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Part I Baroness Emmuska Orczy

IV Mademoiselle Lange

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It was not that she did not understand what went on around her, but that her artistic temperament and her environment had kept her aloof from it all. The horrors of the Place de la Revolution made her shudder, but only in the same way as the tragedies of M. Racine or of Sophocles which she had studied caused her to shudder, and she had exactly the same sympathy for poor Queen Marie Antoinette as she had for Mary Stuart, and shed as many tears for King Louis as she did for Polyeucte.

Once de Batz mentioned the Dauphin, but mademoiselle put up her hand quickly and said in a trembling voice, whilst the tears gathered in her eyes:

"Do not speak of the child to me, de Batz. What can I, a lonely, hard-working woman, do to help him? I try not to think of him, for if I did, knowing my own helplessness, I feel that I could hate my countrymen, and speak my bitter hatred of them across the footlights; which would be more than foolish," she added naively, "for it would not help the child, and I should be sent to the guillotine. But oh sometimes I feel that I would gladly die if only that poor little child-martyr were restored to those who love him and given back once more to joy and happiness. But they would not take my life for his, I am afraid," she concluded, smiling through her tears. "My life is of no value in comparison with his."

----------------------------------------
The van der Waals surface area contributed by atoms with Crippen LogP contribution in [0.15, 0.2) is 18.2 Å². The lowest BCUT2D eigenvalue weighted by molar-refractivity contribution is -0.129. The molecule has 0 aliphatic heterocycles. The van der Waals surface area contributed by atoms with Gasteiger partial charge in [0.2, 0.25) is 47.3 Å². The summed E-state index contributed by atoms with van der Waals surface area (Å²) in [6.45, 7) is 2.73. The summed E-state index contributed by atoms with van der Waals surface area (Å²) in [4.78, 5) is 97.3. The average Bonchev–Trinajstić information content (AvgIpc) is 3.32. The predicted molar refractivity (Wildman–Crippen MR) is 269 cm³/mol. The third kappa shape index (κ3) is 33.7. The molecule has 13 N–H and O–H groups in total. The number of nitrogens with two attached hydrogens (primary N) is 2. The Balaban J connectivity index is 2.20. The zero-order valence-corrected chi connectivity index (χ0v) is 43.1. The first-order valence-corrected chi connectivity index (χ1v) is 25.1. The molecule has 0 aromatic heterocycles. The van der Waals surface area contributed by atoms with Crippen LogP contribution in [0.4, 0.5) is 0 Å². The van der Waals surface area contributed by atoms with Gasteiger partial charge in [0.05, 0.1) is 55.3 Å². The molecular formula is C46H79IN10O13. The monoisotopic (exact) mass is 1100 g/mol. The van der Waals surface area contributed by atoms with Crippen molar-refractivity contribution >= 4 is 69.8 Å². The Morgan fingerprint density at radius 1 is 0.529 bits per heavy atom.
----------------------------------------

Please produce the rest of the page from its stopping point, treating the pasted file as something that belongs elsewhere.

Soon after this she dismissed her two visitors. De Batz, well content with the result of this evening's entertainment, wore an urbane, bland smile on his rubicund face. Armand, somewhat serious and not a little in love, made the hand-kiss with which he took his leave last as long as he could.

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"You will come and see me again, citizen St. Just?" she asked after that preliminary leave-taking.

"At your service, mademoiselle," he replied with alacrity.

"How long do you stay in Paris?"

"I may be called away at any time."

"Well, then, come to-morrow. I shall be free towards four o'clock. Square du Roule. You cannot miss the house. Any one there will tell you where lives citizeness Lange."

"At your service, mademoiselle," he replied.

The words sounded empty and meaningless, but his eyes, as they took final leave of her, spoke the gratitude and the joy which he felt.

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El Dorado
Baroness Emmuska Orczy

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